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      I don’t get this hype about seL4. All I see are it’s claims about it’s security and speed, but I can’t find anything about it’s usability. The communication on it’s page aggressively attacks other operating systems (e.g. “If someone else tells you they can make such guarantees, ask them to make them in public so Gernot can call out their bullshit” in the FAQ). The performance page doesn’t have any comparisons to other OS’s, yet FAQ claims that it is the fastest in the metric presented there. In general, the few times I’ve seen somebody bring up seL4, the proponents were very aggressive against other OS’s. Doesn’t really look well, does it?

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        The rhetoric from the seL4 cheerleaders can indeed be cringeworthy at times. That being said, the L4 family is an interesting look into how you can start with a really minimal set of OS features and get to something useful, and seL4 is one of a very few OS kernels to be subject to rigorous formal verification. How much you value that probably tracks very closely to how much you value formal verification in general.

        It isn’t particularly useful to compare seL4 to a general-purpose OS like Linux or Windows since they’re intended for such different use cases. seL4 might be a useful building block for, say, a hardened security appliance that handles signing keys or runtime monitoring on behalf of some other general-purpose OS, or a high-value industrial control system (power plants, medical devices, voting machines, etc.)

        The focus on performance is AFAICT aimed mainly at the historical critique of microkernels as painfully slow for real-world workloads. That in turn largely stems from the behavior of poorly-optimized Mach-backed syscalls on commodity PCs when they were being put up against monolithic designs back in the 90s. (Mac OS still seems to carry some of this debt, as Xnu is a pretty direct descendant of Mach.)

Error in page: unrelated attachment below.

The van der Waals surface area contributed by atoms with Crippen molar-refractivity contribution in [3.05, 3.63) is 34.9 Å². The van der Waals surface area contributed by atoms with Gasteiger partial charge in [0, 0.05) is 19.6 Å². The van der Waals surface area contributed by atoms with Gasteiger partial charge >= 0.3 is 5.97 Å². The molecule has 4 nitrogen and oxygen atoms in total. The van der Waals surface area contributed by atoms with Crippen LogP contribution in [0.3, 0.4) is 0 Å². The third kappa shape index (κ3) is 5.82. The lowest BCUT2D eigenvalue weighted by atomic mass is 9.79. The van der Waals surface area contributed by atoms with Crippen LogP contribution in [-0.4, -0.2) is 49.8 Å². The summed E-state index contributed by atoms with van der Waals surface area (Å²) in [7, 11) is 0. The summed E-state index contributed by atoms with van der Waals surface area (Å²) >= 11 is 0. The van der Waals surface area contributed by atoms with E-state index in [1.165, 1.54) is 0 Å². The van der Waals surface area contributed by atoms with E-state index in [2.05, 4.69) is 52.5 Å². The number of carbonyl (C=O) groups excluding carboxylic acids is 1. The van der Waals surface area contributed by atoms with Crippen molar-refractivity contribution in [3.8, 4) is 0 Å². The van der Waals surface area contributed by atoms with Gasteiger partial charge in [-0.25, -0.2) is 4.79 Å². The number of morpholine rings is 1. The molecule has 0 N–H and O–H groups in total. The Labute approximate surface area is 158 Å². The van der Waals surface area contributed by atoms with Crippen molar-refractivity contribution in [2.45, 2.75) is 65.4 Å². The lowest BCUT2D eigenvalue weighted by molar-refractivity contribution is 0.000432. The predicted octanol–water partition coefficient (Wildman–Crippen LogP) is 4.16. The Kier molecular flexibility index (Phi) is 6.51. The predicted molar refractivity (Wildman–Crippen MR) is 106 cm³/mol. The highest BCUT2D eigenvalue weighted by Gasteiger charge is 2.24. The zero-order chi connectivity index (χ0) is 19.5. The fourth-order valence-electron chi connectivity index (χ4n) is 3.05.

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          Is there a blog post about this? I want to know more!

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            It’s not just Mach, it was also Windows NT, Minix, and others. It took the L3 and L4 family of kernels a long time to get this nailed down. Just dig around wikipedia for Microkernels and this paper for the history of L4.

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        It outperformed other microkernels. It would probably host an OS like Linux in a VM alongside bare-metal or runtume-supported components. A secure middleware lets the pieces communicate. The architecture is often called Multiple Independent Levels of Security with microkernels doing it called “separation” kernels. Overall performance depends on the overheads of context switching and message passing which lead to tradeoffs in how many pieces you break system into.

        This pdf on a similar system (Nizza) shows how building blocks like seL4 were to be used. INTEGRITY-178B was the first built, certified, and deployed in Dell Optiplex’s. The certification data at bottom-right shows what was required but watch out for their marketing ;). LynxSecure is used by Navy. Due to funding, complexity, and OK Labs focus on mobile, the seL4 team switched focus to embedded like military and IoT.

        @Shapr, tagging you in since the Nizza paper might help you out.

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          I thought version of L4 hosting Linux outperform Linux?